Michael Peel, Financial Times, December 9, 2018
Germany has dropped its demands for all EU countries to accept refugees during a migration crisis, in a bid to break the deadlock over efforts to overhaul the bloc’s asylum system.
The move, Berlin’s first public acknowledgment that it must give ground on the issue, draws a line under a divisive EU policy championed by Chancellor Angela Merkel.
It came in a Franco-German discussion paper intended to break two-and-a-half years of destabilising disagreements on migration rule reform. Despite the shift in Berlin, which diplomats had anticipated, many remain pessimistic about the prospect of a breakthrough before a two-day summit of EU leaders starts on Thursday.
The battle over migrants is at the heart of a debate that has brought upheaval to the continent’s politics over the past few years. Belgium’s ruling coalition split on Saturday because of a row over a UN agreement on migration that is opposed by several EU governments.
The Franco-German note — seen by the Financial Times — retains a “solidarity mechanism” for member states to share responsibility for large numbers of migrants, including through “relocating” asylum seekers from frontline countries of entry.
But it refers to “the possibility for a member state, on justified grounds, to derogate by not relocating and implementing alternative measures of solidarity”. This provides an escape clause for central and eastern European countries, such as Poland and Hungary, which have adamantly refused mandatory refugee quotas.
The paper, circulated last week, is part of the long-running battle over proposed reforms to the so-called “Dublin regulation”, which is supposed to govern how asylum seekers are distributed around Europe. The reform initiative was launched in response to a 2015-2016 migration influx in which almost 2.5m people sought asylum in the EU.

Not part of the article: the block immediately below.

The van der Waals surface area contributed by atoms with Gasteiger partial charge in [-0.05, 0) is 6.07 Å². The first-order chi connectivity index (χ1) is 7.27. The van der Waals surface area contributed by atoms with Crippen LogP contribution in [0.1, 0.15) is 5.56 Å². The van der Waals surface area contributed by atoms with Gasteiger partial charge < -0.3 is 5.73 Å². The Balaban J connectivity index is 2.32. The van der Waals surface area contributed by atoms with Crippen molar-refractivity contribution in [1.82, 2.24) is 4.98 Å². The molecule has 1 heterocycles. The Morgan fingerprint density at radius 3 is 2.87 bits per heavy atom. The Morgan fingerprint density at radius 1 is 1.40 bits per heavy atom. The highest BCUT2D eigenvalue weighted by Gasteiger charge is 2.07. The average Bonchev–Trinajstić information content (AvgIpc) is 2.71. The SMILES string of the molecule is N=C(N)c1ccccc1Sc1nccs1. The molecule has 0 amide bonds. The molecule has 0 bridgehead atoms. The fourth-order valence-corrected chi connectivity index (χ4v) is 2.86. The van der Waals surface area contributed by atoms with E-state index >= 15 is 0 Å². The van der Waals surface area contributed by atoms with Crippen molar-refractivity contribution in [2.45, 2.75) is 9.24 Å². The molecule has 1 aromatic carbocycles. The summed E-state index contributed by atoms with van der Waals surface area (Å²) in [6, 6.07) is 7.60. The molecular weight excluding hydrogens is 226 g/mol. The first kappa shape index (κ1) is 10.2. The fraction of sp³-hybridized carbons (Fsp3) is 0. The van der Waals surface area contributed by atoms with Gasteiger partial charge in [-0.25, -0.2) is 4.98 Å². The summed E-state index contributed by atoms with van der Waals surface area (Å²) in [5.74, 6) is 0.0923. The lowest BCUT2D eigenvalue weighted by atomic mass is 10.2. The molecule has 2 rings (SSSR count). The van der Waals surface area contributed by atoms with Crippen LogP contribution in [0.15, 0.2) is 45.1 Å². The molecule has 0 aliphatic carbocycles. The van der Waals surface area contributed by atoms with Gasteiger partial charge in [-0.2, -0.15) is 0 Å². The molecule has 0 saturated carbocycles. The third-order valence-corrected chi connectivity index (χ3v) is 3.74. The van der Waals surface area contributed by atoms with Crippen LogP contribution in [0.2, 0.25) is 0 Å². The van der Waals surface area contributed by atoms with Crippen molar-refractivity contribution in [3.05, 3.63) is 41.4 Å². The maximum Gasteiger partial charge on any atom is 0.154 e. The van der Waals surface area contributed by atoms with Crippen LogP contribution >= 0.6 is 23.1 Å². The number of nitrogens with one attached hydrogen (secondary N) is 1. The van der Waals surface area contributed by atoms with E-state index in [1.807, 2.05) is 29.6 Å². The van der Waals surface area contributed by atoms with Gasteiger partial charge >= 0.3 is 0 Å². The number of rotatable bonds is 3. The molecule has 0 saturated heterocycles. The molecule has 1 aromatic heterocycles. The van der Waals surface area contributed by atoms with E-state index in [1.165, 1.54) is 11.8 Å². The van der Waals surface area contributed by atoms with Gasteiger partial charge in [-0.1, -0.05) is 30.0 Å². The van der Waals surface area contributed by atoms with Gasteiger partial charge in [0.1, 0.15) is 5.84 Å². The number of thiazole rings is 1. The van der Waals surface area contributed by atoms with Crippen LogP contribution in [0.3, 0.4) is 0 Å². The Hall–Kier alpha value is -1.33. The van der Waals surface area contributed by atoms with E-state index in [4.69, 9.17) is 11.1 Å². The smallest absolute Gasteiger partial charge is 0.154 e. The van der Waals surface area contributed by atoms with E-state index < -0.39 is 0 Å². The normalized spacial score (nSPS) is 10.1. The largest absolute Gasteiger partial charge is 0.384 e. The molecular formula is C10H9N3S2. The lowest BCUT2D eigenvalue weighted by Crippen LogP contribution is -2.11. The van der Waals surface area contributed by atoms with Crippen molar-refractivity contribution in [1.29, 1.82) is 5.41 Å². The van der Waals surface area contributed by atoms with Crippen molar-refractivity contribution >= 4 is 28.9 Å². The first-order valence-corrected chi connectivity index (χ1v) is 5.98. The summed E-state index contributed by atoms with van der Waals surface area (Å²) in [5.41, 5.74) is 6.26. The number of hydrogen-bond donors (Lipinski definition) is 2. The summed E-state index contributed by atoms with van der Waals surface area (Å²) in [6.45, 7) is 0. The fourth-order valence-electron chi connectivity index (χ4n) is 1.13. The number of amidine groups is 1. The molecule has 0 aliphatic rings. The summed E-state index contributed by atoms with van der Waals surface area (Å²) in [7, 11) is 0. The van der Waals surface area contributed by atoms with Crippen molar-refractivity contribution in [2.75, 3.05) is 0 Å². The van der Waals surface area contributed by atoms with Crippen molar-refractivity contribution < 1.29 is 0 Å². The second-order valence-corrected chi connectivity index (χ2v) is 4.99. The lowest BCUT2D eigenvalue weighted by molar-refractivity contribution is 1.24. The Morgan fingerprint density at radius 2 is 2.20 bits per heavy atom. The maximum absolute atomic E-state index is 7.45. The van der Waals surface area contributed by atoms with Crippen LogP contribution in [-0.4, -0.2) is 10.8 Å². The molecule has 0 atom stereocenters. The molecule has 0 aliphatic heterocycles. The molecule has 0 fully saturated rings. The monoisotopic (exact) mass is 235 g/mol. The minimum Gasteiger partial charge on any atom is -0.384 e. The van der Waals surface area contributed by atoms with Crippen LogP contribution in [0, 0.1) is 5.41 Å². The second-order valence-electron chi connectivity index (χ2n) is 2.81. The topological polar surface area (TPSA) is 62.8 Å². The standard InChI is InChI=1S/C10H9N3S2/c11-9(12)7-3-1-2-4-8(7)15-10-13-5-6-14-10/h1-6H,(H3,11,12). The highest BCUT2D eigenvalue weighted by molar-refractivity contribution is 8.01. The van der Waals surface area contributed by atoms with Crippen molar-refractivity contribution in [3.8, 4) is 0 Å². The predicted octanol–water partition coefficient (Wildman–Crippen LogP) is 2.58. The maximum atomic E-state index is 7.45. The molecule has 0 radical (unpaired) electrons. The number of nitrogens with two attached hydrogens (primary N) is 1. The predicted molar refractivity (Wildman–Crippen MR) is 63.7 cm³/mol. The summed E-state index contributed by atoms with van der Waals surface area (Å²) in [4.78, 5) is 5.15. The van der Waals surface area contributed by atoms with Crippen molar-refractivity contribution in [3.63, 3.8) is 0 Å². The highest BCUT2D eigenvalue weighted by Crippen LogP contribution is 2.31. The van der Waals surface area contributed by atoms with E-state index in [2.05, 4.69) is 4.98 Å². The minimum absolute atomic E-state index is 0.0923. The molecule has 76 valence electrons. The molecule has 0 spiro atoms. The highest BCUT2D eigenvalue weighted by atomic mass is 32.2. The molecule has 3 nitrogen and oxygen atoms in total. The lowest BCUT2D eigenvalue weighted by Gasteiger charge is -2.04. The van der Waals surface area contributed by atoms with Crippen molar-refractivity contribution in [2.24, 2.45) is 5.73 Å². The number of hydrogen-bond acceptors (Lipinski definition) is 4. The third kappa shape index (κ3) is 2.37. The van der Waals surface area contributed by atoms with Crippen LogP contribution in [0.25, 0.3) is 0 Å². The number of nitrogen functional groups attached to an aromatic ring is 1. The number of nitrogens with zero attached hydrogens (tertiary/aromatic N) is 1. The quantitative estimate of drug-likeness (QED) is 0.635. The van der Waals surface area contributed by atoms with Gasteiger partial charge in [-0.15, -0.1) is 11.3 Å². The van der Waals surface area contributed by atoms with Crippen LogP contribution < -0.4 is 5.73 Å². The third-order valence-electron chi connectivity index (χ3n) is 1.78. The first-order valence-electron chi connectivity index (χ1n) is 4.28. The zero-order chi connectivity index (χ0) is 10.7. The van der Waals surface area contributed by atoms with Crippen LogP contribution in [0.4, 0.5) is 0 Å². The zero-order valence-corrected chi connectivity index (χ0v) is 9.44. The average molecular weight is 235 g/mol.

Mrs Merkel’s government kept Germany’s borders open in 2015 and allowed in more than 1m migrants. At the time, the German chancellor championed the principle that all countries should show “solidarity” by hosting at least some refugees in a crisis, despite the bitter divisions the idea of compulsory relocation has stoked across Europe.
The new paper specifies that “derogations” from migrant quotas would be time limited exceptions that would depend on sufficient participation from other countries.
Germany is also seeking to ensure its contributions to the next long-term EU budget — which will rise to around 25 per cent of the total in the 2021-2027 period — are matched by “burden sharing” measures on migration.
EU diplomats say Germany’s ambassador in Brussels has stressed that solidarity “must be a two-way street” and highlighted that the biggest beneficiaries of the EU budget are the central and eastern Europe countries that are the most reluctant to support common measures to cope with migration.
But many diplomats and analysts maintain that the Franco-German plan is unlikely to resolve the EU’s internal conflict on migration, which has remained intense despite a steep fall in Mediterranean migrant arrival numbers since 2016.
Italy and other southern European countries are likely to be uncomfortable with a proposal to drop compulsory relocation. they will also be uneasy with other aspects of the Franco-German plan, which puts significant responsibility for migrants on the EU states where they first arrive.
The European Commission has tried to salvage the asylum reform package by splitting off less contentious elements in the hope leaders will agree them at the summit. But many diplomats are sceptical this will work.